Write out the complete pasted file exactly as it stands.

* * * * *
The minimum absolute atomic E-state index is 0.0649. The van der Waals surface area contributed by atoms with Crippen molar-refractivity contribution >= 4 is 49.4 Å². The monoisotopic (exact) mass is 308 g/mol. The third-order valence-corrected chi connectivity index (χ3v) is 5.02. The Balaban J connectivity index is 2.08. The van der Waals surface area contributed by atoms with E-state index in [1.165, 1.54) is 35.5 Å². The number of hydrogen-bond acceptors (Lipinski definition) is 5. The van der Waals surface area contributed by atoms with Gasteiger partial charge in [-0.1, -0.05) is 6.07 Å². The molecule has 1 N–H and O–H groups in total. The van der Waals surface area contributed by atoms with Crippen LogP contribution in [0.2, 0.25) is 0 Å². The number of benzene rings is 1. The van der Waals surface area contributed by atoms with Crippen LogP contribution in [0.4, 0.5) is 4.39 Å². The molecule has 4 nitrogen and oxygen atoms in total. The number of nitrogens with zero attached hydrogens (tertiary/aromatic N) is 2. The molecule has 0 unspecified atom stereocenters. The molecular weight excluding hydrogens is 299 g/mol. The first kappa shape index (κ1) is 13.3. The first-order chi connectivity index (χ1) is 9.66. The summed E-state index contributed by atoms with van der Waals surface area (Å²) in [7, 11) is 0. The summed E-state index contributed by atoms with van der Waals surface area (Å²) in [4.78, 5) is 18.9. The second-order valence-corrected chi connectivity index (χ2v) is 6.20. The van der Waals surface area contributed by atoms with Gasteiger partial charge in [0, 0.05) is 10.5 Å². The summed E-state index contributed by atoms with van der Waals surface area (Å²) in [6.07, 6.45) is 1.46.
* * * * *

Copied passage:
The minimum absolute atomic E-state index is 0.0649. The van der Waals surface area contributed by atoms with Crippen molar-refractivity contribution >= 4 is 49.4 Å². The monoisotopic (exact) mass is 308 g/mol. The third-order valence-corrected chi connectivity index (χ3v) is 5.02. The Balaban J connectivity index is 2.08. The van der Waals surface area contributed by atoms with E-state index in [1.165, 1.54) is 35.5 Å². The number of hydrogen-bond acceptors (Lipinski definition) is 5. The van der Waals surface area contributed by atoms with Gasteiger partial charge in [-0.1, -0.05) is 6.07 Å². The molecule has 1 N–H and O–H groups in total. The van der Waals surface area contributed by atoms with Crippen LogP contribution in [0.2, 0.25) is 0 Å². The number of benzene rings is 1. The van der Waals surface area contributed by atoms with Crippen LogP contribution in [0.4, 0.5) is 4.39 Å². The molecule has 4 nitrogen and oxygen atoms in total. The number of nitrogens with zero attached hydrogens (tertiary/aromatic N) is 2. The molecule has 0 unspecified atom stereocenters. The molecular weight excluding hydrogens is 299 g/mol. The first kappa shape index (κ1) is 13.3. The first-order chi connectivity index (χ1) is 9.66. The summed E-state index contributed by atoms with van der Waals surface area (Å²) in [7, 11) is 0. The summed E-state index contributed by atoms with van der Waals surface area (Å²) in [4.78, 5) is 18.9. The second-order valence-corrected chi connectivity index (χ2v) is 6.20. The van der Waals surface area contributed by atoms with Gasteiger partial charge in [0, 0.05) is 10.5 Å². The summed E-state index contributed by atoms with van der Waals surface area (Å²) in [6.07, 6.45) is 1.46.